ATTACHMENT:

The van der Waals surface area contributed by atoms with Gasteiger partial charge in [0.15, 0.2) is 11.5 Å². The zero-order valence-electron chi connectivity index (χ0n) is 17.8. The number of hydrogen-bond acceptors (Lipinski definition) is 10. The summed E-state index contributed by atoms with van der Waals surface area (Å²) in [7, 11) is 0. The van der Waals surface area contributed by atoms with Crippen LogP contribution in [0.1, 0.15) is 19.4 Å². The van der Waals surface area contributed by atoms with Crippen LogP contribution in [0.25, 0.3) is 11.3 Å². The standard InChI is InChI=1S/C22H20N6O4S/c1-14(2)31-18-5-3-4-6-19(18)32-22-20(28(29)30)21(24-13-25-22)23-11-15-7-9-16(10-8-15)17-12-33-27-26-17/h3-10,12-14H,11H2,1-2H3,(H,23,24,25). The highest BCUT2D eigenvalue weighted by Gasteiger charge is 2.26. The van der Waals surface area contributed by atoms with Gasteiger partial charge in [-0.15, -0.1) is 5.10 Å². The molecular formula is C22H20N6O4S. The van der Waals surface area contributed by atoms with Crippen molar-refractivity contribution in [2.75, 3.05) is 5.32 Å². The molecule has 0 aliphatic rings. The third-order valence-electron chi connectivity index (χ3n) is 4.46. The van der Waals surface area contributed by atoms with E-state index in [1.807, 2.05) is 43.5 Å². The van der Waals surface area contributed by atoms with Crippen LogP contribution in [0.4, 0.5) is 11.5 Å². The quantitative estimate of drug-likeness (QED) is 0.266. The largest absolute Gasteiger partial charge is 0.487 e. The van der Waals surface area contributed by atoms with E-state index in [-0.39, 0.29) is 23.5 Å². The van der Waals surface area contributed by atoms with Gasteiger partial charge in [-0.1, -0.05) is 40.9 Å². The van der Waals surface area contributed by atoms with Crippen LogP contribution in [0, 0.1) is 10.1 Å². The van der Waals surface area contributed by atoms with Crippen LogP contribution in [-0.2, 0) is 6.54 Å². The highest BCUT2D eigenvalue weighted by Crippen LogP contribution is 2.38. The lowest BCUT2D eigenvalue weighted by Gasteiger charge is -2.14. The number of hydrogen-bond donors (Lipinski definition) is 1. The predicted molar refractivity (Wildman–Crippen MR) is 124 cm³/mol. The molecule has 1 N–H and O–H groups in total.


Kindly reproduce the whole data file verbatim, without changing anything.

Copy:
The van der Waals surface area contributed by atoms with Gasteiger partial charge in [0.15, 0.2) is 11.5 Å². The zero-order valence-electron chi connectivity index (χ0n) is 17.8. The number of hydrogen-bond acceptors (Lipinski definition) is 10. The summed E-state index contributed by atoms with van der Waals surface area (Å²) in [7, 11) is 0. The van der Waals surface area contributed by atoms with Crippen LogP contribution in [0.1, 0.15) is 19.4 Å². The van der Waals surface area contributed by atoms with Crippen LogP contribution in [0.25, 0.3) is 11.3 Å². The standard InChI is InChI=1S/C22H20N6O4S/c1-14(2)31-18-5-3-4-6-19(18)32-22-20(28(29)30)21(24-13-25-22)23-11-15-7-9-16(10-8-15)17-12-33-27-26-17/h3-10,12-14H,11H2,1-2H3,(H,23,24,25). The highest BCUT2D eigenvalue weighted by Gasteiger charge is 2.26. The van der Waals surface area contributed by atoms with Gasteiger partial charge in [-0.15, -0.1) is 5.10 Å². The molecular formula is C22H20N6O4S. The van der Waals surface area contributed by atoms with Crippen molar-refractivity contribution in [2.75, 3.05) is 5.32 Å². The molecule has 0 aliphatic rings. The third-order valence-electron chi connectivity index (χ3n) is 4.46. The van der Waals surface area contributed by atoms with E-state index in [1.807, 2.05) is 43.5 Å². The van der Waals surface area contributed by atoms with Crippen LogP contribution in [0.4, 0.5) is 11.5 Å². The quantitative estimate of drug-likeness (QED) is 0.266. The largest absolute Gasteiger partial charge is 0.487 e. The van der Waals surface area contributed by atoms with E-state index in [-0.39, 0.29) is 23.5 Å². The van der Waals surface area contributed by atoms with Gasteiger partial charge in [-0.1, -0.05) is 40.9 Å². The van der Waals surface area contributed by atoms with Crippen LogP contribution in [0, 0.1) is 10.1 Å². The van der Waals surface area contributed by atoms with Crippen LogP contribution in [-0.2, 0) is 6.54 Å². The highest BCUT2D eigenvalue weighted by Crippen LogP contribution is 2.38. The lowest BCUT2D eigenvalue weighted by Gasteiger charge is -2.14. The number of hydrogen-bond donors (Lipinski definition) is 1. The predicted molar refractivity (Wildman–Crippen MR) is 124 cm³/mol. The molecule has 1 N–H and O–H groups in total.